“I heard they recently decided to add more hops to it.” – McLovin
Beers are described as hoppy, they’re defined by the exact type of hops or hop blends that are used as ingredients (my current beer says it’s a “hoppy helles bock hopped with Mandarina Bavaria,” which sounds like the ramblings of a drunkard), and little photos or doodles of hops are often emblazoned on bottles, cans, cases, and tap handles.
But what the heck is a hop?
Hops are the flowers of a plant known as Humulus lupulus, and they are one of the main ingredients in beer along with grain, yeast, water, and happiness. They are most often green in appearance, and sort of resemble little buds of marijuana. And if you think that’s just the immature stoner in me, you’re right…but you’re also wrong. Humulus lupulus actually comes from the same family, Cannabaceae, as cannabis. (Score one for our beer-drinking, weed-smoking readers!)
Beer doesn’t have to be made from hops (different herbs can be used instead), but it almost always is. That’s because hops don’t just have an appealing taste, they also have an antibacterial and preservative effect. Trust us, your beer will taste better and remain fresher thanks to the hops killing off undesirable microorganisms. Kind of like Raid that you can also drink. (Please don’t drink Raid.)
But how, exactly, do hops turn into beer?
As anyone who has ever brewed their own beer before will tell you, it’s not exactly a simple process. But we’re simple folk here at IDrankBeer, so we should be able to break it down so all you people slightly smarter than us can understand. Basically, hops are generally picked, dried (undried hops are referred to as “wet hops”), and boiled with wort, which is the sugar-packed liquid extracted from the mashing of milled grain and water. Next, the yeast is added, which ferments the aforementioned sugars to produce the ever-important alcohol.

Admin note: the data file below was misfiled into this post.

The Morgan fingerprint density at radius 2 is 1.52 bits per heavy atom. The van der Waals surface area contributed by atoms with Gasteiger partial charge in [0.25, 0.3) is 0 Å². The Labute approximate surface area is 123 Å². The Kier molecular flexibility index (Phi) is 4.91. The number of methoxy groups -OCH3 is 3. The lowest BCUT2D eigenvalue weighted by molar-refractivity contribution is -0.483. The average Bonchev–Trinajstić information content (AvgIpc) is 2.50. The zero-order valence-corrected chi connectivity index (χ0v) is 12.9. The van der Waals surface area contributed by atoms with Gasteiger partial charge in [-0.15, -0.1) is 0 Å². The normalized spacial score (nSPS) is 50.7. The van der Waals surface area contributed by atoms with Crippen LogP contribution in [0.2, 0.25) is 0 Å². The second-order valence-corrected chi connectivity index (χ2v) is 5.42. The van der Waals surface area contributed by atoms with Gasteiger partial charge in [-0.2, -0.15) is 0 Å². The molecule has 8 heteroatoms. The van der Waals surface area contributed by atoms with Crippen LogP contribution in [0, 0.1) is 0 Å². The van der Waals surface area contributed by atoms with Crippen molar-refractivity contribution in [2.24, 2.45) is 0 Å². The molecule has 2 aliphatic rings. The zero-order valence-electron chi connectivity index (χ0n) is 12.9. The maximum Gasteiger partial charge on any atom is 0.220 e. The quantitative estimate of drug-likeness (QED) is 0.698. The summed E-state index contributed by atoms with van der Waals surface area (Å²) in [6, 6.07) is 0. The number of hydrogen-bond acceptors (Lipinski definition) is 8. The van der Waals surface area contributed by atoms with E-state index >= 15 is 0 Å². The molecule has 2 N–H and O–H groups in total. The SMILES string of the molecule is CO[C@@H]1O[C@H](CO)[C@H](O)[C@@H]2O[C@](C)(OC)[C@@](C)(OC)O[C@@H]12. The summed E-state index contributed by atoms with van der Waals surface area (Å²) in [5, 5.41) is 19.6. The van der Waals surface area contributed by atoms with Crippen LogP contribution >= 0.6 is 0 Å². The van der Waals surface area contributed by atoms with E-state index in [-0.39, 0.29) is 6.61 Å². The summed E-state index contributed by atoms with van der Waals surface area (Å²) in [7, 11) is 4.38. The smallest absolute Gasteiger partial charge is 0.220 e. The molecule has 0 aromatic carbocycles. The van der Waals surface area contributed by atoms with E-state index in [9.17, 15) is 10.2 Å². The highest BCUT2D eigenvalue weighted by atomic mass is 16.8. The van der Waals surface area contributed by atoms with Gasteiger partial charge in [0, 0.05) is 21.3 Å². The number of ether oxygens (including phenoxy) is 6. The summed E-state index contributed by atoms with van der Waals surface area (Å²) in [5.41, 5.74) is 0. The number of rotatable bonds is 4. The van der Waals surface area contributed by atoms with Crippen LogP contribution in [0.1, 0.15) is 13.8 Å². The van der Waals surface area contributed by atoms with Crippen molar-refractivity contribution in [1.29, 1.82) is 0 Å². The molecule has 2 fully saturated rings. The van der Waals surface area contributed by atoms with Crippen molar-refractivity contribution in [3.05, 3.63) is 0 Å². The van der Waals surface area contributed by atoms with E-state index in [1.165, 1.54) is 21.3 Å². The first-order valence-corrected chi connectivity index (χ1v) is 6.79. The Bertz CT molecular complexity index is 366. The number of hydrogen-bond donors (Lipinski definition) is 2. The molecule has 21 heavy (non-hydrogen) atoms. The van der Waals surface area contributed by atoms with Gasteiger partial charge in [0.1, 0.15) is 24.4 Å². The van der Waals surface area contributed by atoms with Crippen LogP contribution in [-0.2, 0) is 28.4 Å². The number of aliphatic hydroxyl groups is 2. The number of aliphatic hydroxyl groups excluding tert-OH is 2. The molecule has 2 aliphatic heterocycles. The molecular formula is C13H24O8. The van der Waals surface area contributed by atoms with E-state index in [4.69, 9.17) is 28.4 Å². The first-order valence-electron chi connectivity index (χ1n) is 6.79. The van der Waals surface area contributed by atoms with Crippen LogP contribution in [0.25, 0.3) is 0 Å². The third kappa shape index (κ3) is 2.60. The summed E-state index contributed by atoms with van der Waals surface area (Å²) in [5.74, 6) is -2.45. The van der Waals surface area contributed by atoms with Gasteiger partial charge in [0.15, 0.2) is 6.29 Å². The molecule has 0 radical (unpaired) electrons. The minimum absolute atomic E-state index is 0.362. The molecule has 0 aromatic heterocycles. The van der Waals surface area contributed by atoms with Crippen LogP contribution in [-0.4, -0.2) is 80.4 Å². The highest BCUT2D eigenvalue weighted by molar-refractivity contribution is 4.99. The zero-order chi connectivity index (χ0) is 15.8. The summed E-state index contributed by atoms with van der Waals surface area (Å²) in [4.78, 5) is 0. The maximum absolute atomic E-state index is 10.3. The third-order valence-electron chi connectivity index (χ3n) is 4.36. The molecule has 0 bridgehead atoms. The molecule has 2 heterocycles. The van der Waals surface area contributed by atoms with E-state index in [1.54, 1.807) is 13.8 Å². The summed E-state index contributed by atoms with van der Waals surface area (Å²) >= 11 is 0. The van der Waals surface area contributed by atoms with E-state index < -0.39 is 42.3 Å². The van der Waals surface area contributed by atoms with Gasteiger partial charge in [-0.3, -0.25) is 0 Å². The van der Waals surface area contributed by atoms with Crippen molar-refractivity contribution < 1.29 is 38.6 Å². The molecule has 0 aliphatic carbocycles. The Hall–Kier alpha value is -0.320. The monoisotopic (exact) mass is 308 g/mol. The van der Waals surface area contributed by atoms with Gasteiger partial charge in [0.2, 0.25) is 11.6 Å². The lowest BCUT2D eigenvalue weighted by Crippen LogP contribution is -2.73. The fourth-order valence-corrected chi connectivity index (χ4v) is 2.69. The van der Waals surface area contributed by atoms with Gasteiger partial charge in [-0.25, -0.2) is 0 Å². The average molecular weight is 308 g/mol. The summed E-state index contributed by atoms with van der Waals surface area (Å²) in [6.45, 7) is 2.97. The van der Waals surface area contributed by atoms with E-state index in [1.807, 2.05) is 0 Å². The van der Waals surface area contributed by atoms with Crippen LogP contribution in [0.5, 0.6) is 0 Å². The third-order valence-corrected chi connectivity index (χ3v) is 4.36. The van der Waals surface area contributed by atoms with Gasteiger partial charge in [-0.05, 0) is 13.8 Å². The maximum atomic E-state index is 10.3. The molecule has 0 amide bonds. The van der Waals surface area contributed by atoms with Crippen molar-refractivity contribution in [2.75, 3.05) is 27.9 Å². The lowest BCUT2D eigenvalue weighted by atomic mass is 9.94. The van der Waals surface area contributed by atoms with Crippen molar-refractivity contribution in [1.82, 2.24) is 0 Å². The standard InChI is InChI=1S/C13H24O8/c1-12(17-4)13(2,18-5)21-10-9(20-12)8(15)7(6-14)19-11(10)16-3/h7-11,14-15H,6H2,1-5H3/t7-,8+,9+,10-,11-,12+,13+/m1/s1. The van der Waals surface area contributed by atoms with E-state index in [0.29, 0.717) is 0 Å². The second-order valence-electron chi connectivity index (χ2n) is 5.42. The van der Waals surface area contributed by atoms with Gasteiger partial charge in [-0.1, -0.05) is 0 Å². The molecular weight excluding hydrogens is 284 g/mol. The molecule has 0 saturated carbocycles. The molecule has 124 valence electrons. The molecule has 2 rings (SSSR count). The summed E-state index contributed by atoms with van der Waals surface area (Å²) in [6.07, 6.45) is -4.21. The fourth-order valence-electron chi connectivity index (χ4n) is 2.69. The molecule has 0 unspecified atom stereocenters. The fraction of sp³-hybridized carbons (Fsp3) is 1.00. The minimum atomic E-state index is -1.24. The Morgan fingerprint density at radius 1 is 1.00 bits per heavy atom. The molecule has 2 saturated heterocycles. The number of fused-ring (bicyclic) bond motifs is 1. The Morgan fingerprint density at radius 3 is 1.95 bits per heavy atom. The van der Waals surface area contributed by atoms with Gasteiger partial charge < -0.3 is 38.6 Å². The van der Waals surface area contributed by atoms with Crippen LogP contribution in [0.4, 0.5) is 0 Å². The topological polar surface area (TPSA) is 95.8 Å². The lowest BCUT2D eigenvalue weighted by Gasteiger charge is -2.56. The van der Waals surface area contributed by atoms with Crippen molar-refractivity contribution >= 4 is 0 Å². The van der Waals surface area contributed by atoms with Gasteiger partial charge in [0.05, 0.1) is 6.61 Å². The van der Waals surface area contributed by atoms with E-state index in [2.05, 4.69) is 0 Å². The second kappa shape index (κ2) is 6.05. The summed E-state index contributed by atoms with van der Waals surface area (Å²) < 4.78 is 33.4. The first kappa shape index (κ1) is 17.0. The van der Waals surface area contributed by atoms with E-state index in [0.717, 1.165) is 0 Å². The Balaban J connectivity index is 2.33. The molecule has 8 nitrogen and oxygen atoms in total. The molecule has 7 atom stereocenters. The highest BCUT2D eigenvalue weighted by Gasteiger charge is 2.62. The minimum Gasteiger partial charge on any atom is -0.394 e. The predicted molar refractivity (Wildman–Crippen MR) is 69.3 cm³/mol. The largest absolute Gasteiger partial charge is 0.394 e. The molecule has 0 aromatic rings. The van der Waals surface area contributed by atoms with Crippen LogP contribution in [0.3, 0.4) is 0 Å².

Are hops always bitter?
Not necessarily. Some hops are citrusy or zesty, and the bitterness actually has to do with when the hops are added during production. If they are added early on, you’ll end up with a hoppier flavor. If added closer to the end, the beer will have more aroma. Sometimes, hops aren’t added until after the fermentation process, which is referred to as “dry-hopping.”
Also, higher-alcohol beers are generally more bitter, but the extra alcohol isn’t a product of the extra hops. Instead, brewers will usually opt to add more hops to beers with higher ABVs because more alcohol equals more residual sugars, which will make for a sweeter beer. In order to counteract the sweet, malty flavor, hops are called in for balance.
What varieties of hops are there?
There are tons of hop varieties out there; way more than we can name here. (I mean, we could, but we’d lose most of our readers for sure…if we haven’t already with all this science-y stuff.) But you’ll commonly see varieties like Cascade, Chinook, Citra, Lambic, and Mosaic, among others. If you’d like a detailed breakdown, check out this kickass chart from Freshops.com.
What is the best variety of hop?
We love craft beer and we love many different types, brands, and brews. So in the end, the best type of hop is whatever tastes best to you. Whether you try as many different kinds of hops as possible or find one and stick to it for the rest of your beer-loving life, the most important thing is that you enjoy your beer. We’re a bunch of Millennials, so we think you’re a beautiful and unique snowflake that deserves nothing but happiness.
Unless you’re a total jerk. In that case, we hope you choke…just a little bit.
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